BATON ROUGE, La. (WAFB) - Hours after the floodwaters had their way with Marion Gilkes’ backyard, the sound of extra water could be heard draining underground right at the edge of her property line. She says that’s much better than what she woke up to Thursday, June 6 as water made its way nearly to her carport.
“There was nowhere for it to go… nowhere,” she said. “It was just shooting up.”
Not only was the water gushing by the gallon onto her property, but the drain cover was blown off while whatever was on the other side marched its way straight to her home. She and her husband say they have seen it before, but this time, it was different.
“Another 45 minutes it would have been in the house,” said Gilkes. “It would have, but we were really blessed, we were.”
That blessing though, may not hold up for the next time heavy rains target her neighborhood off Perkins Road. Anytime it rains in Baton Rouge, repeat offenders like the Acadian underpass, the Governor’s Mansion curve, and even parts of Nicholson Drive have become notorious for taking on water. Now, it seems even more pockets of pavement across the city are starting to fill up fast. Elected leaders say what Mother Nature unloaded on the city Thursday morning, though, was simply unfair. Mayor-President Sharon Weston Broome’s administration says they were doing everything right and the pumps were firing on all cylinders, but still city-parish resources were still overtaxed.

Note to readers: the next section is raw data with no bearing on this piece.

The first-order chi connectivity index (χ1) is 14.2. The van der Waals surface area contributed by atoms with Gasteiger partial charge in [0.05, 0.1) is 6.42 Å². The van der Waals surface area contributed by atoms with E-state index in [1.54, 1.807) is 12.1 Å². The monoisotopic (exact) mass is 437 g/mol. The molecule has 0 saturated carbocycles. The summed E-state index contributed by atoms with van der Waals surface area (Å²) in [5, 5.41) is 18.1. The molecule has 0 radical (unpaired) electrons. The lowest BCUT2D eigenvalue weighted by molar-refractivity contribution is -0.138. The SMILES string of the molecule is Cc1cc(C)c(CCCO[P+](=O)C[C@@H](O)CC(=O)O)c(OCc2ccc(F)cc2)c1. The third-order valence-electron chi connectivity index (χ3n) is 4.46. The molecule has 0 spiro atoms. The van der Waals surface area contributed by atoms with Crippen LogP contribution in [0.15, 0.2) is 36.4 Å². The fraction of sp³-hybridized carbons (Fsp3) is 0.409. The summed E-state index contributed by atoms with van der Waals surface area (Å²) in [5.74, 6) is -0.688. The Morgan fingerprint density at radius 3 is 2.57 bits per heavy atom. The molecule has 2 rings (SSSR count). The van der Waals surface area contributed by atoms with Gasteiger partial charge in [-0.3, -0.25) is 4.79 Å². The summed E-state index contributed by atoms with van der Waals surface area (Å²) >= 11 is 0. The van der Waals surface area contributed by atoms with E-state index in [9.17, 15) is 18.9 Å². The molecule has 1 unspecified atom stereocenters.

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“The heaviest rains came during rush hour traffic dumping approximately three and a half inches of rain across the parish in a 30 minute to one-hour time frame,” she said.
Fred Raiford, Transportation and Drainage director for the city-parish, says the proof is in the pudding. He points out that once the rain stopped, most places that took on water were dry within hours.
“We had a lot of rain that fell in a short period of time and our system cannot handle this type of rain event,” he added.
It’s something that even for Gilkes’ yard seems to be true.
“It’s not long after that happens that it starts to subside,” said Gilkes.
Even though the water is gone now, she still says it’s past time for action. Gilkes says her husband cleared out a huge pile of debris from the drain after the water went down Thursday afternoon. She believes they’re doing their part to prevent flooding and now is hoping the city will deliver on a long-term solution. The Broome administration says they recently got the green light for $15 million in federal matching dollars to move ahead on the Stormwater Master Plan, a two-year flood protection proposal that city leaders promise they are aggressively working to make good on.
“I understand the citizens’ frustrations, but as any other issue, it takes perseverance and unfortunately, sometimes it takes patience,” added Broome.
As long as some progress is being made, Gilkes says she can spare a little patience now in exchange for some long-term peace of mind later.